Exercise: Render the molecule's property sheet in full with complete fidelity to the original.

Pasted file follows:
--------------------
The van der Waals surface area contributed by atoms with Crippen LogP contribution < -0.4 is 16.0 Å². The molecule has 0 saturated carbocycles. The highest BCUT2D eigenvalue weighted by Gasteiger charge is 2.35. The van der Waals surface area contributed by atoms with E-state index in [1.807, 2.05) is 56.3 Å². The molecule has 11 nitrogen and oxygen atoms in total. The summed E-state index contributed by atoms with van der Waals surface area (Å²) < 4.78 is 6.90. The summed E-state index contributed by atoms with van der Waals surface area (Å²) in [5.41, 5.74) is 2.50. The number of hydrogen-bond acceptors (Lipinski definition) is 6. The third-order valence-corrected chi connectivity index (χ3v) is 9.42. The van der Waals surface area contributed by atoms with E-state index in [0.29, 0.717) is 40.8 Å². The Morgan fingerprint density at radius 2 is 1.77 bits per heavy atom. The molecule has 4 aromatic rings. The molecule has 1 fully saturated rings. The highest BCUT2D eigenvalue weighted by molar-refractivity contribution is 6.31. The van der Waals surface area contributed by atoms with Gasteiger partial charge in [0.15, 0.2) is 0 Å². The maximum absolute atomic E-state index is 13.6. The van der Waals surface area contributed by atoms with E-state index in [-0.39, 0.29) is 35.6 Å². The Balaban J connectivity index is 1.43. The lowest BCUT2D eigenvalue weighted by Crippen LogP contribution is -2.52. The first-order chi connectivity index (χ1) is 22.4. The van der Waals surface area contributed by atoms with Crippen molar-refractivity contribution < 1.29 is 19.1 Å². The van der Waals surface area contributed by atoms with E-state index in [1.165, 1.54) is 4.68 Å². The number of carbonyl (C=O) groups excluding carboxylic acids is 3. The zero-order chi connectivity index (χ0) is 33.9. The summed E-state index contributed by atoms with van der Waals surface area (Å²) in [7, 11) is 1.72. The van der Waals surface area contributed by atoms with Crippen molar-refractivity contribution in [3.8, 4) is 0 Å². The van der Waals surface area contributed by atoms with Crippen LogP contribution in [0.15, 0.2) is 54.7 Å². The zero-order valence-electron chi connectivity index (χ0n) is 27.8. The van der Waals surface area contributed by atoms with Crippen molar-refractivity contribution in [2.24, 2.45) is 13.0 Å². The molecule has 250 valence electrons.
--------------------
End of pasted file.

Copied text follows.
The van der Waals surface area contributed by atoms with Crippen LogP contribution < -0.4 is 16.0 Å². The molecule has 0 saturated carbocycles. The highest BCUT2D eigenvalue weighted by Gasteiger charge is 2.35. The van der Waals surface area contributed by atoms with E-state index in [1.807, 2.05) is 56.3 Å². The molecule has 11 nitrogen and oxygen atoms in total. The summed E-state index contributed by atoms with van der Waals surface area (Å²) < 4.78 is 6.90. The summed E-state index contributed by atoms with van der Waals surface area (Å²) in [5.41, 5.74) is 2.50. The number of hydrogen-bond acceptors (Lipinski definition) is 6. The third-order valence-corrected chi connectivity index (χ3v) is 9.42. The van der Waals surface area contributed by atoms with E-state index in [0.29, 0.717) is 40.8 Å². The Morgan fingerprint density at radius 2 is 1.77 bits per heavy atom. The molecule has 4 aromatic rings. The molecule has 1 fully saturated rings. The highest BCUT2D eigenvalue weighted by molar-refractivity contribution is 6.31. The van der Waals surface area contributed by atoms with Gasteiger partial charge in [0.15, 0.2) is 0 Å². The maximum absolute atomic E-state index is 13.6. The van der Waals surface area contributed by atoms with E-state index in [-0.39, 0.29) is 35.6 Å². The Balaban J connectivity index is 1.43. The lowest BCUT2D eigenvalue weighted by Crippen LogP contribution is -2.52. The first-order chi connectivity index (χ1) is 22.4. The van der Waals surface area contributed by atoms with Crippen molar-refractivity contribution < 1.29 is 19.1 Å². The van der Waals surface area contributed by atoms with E-state index in [1.165, 1.54) is 4.68 Å². The number of carbonyl (C=O) groups excluding carboxylic acids is 3. The zero-order chi connectivity index (χ0) is 33.9. The summed E-state index contributed by atoms with van der Waals surface area (Å²) in [7, 11) is 1.72. The van der Waals surface area contributed by atoms with Crippen molar-refractivity contribution in [3.8, 4) is 0 Å². The van der Waals surface area contributed by atoms with Crippen LogP contribution in [0.15, 0.2) is 54.7 Å². The zero-order valence-electron chi connectivity index (χ0n) is 27.8. The van der Waals surface area contributed by atoms with Crippen molar-refractivity contribution in [2.24, 2.45) is 13.0 Å². The molecule has 250 valence electrons.